By Sarah Leavitt
This post is the first in an occasional series on previous and future Museum exhibitions by Sarah, a curator now working from home during the coronavirus pandemic.
As a museum curator, I am often asked to connect exhibition topics to larger societal issues—to think about how to show visitors the relevance of National Building Museum content to their daily lives. As I sit at home in my dining room “office,” unable to bring people into the galleries and unsure when the Museum will reopen, I’ve been thinking a lot about my exhibitions and about whether, or how, the “big ideas” we tried to express within the galleries remain relevant, but perhaps in new (and unintended) ways in the context of this pandemic crisis. It seemed like an interesting exercise to go through each exhibition that I’ve worked on and find connections (if any) to our current situation. Or to imagine, perhaps, that I was curating these exhibitions right now. How would I address the pandemic in each one? Would these aspects of our built environment—which I once argued were fundamental to our understanding of the way the world works—seem different today? Would there be new themes to emphasize?
So I started with the first show I worked on at the National Building Museum, about the history of the parking garage. The other day, I walked from my home to downtown Silver Spring, Maryland, my local central business district, about 2 miles away. Our residential neighborhood is lovely this time of year, with the flowering trees and bushes, but I needed some evidence of city life. I needed to see something besides the same houses and the same tulips I see every day. Of course, once I arrived, there was precious little going on at the restaurants, bars, and stores. There was no farmer’s market, no movies, no skateboarding kids, no religious people handing out pamphlets. The relatively new murals curated by No Kings Collective, with their exuberant, bright colors and giant figures, seemed like a painted backdrop for a canceled performance. Still, I was delighted to see buildings of different shapes and sizes, and I marveled at how a change of scenery can provide true solace in these isolating weeks. But one thing that particularly stuck out for me was all the empty parking garages.
In 2009, “House of Cars: Innovation and the Parking Garage” argued that parking garages have been a vital part of the built environment of suburbs and cities since their proliferation in the 1920s. Parking garage engineering, organization, and maintenance quickly became fundamental to the way places worked, providing access to people from far away. City contracts and building codes mandated a certain number of parking spaces per square foot of development. All of a sudden, there was no such thing as development without parking. Parking garages, parking lots, and metered street parking, however, rely on open businesses. If there’s nothing to do—if the only things operating are restaurants with curbside pickup (no parking necessary)—then of what use is a parking garage? As I write this, thousands of parking spaces sit empty in downtown Silver Spring. I looked it up: 9,487 spaces. That’s a lot, though on busy Saturdays back in the old world, before the coronavirus, it seemed like the developers vastly underestimated the need, as we would drive around and around and around. But now most of them are empty, all day, every day. Nationwide—indeed, worldwide—the numbers must be astronomical. All of those parking garages, with their different ramps, configurations, and accessibility features, silent and empty.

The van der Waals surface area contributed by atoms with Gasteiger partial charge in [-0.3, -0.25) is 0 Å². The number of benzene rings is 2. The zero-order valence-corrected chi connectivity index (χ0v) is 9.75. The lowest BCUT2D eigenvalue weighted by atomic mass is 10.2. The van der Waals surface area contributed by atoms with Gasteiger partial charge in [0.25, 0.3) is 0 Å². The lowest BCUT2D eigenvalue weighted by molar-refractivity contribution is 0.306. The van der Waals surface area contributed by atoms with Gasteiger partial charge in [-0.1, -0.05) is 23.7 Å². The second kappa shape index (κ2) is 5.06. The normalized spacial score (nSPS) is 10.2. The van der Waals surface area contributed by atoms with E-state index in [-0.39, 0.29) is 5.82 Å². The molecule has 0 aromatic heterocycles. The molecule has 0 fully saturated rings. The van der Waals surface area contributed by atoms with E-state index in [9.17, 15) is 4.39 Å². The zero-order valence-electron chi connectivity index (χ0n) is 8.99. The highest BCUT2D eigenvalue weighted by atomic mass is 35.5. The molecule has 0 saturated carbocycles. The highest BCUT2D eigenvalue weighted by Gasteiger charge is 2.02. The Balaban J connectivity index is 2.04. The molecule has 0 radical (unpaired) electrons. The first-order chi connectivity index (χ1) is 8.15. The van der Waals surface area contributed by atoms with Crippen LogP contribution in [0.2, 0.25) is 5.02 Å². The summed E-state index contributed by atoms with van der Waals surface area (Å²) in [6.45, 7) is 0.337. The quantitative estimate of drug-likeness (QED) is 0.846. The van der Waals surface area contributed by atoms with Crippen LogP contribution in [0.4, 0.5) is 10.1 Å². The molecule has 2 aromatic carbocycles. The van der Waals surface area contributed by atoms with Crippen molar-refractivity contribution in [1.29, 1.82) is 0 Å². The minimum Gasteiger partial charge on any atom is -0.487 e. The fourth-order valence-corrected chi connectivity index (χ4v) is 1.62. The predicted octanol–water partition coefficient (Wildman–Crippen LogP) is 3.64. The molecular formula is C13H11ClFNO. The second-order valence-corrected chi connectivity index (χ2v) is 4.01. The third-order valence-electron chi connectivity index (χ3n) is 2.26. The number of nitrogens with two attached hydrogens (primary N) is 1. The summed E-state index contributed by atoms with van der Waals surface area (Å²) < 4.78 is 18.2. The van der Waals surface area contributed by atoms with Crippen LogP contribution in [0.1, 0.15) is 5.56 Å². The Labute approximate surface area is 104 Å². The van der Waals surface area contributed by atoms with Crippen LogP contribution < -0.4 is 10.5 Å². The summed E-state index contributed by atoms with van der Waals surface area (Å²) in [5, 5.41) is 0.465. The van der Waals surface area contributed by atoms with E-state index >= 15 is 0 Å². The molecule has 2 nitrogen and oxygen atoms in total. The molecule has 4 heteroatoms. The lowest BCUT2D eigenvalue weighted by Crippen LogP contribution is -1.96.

Parking garages can be an interesting way to look at how cities change and respond to social movements. These structures—built to provide access to downtown shopping districts, beaches, office buildings, factories, and more—were once segregated by race until federal laws prohibited such practices. Fancy department stores in city centers offered special “women’s floors” with dressing rooms and valets, where shoppers could store packages while they went out to lunch. Many garages today have spaces set aside for pregnant women, for electric cars, for motorcycles and bicycles. All of them, of course, have spaces set aside for drivers with a blue handicap license or window hanger. Parking garages express social stratification and the community’s values.
And now, it seems, parking garages are expressing their inherent flaw: they only work in a business-as-usual situation. Today, with towns and cities sitting empty, waiting for stay-at-home orders to lift and for downtown offices, stores, restaurants, and movie theaters to open, the garage is a largely useless appendage. One interesting development is the use of parking garages as space for hospital triage or coronavirus testing, perhaps giving some of these structures a real way to play a role in our pandemic response.
If I were putting together the “House of Cars” exhibition today, I’d have to address the ways that parking garages will assume a different meaning through the pandemic times, as people are wary of congregating in large groups. The empty downtown garage could be seen as a symbol of our times in ways that of course I could never have imagined, though I would perhaps not have been surprised to see that garages can measure the pulse of our community life. Though I’m probably supposed to be grateful, somehow, for the lower pollution and fuel use and demonstrate my fealty to a cleaner, fewer-car environment, I cannot wait to park downtown again—even if I have to drive around and around to find an empty space.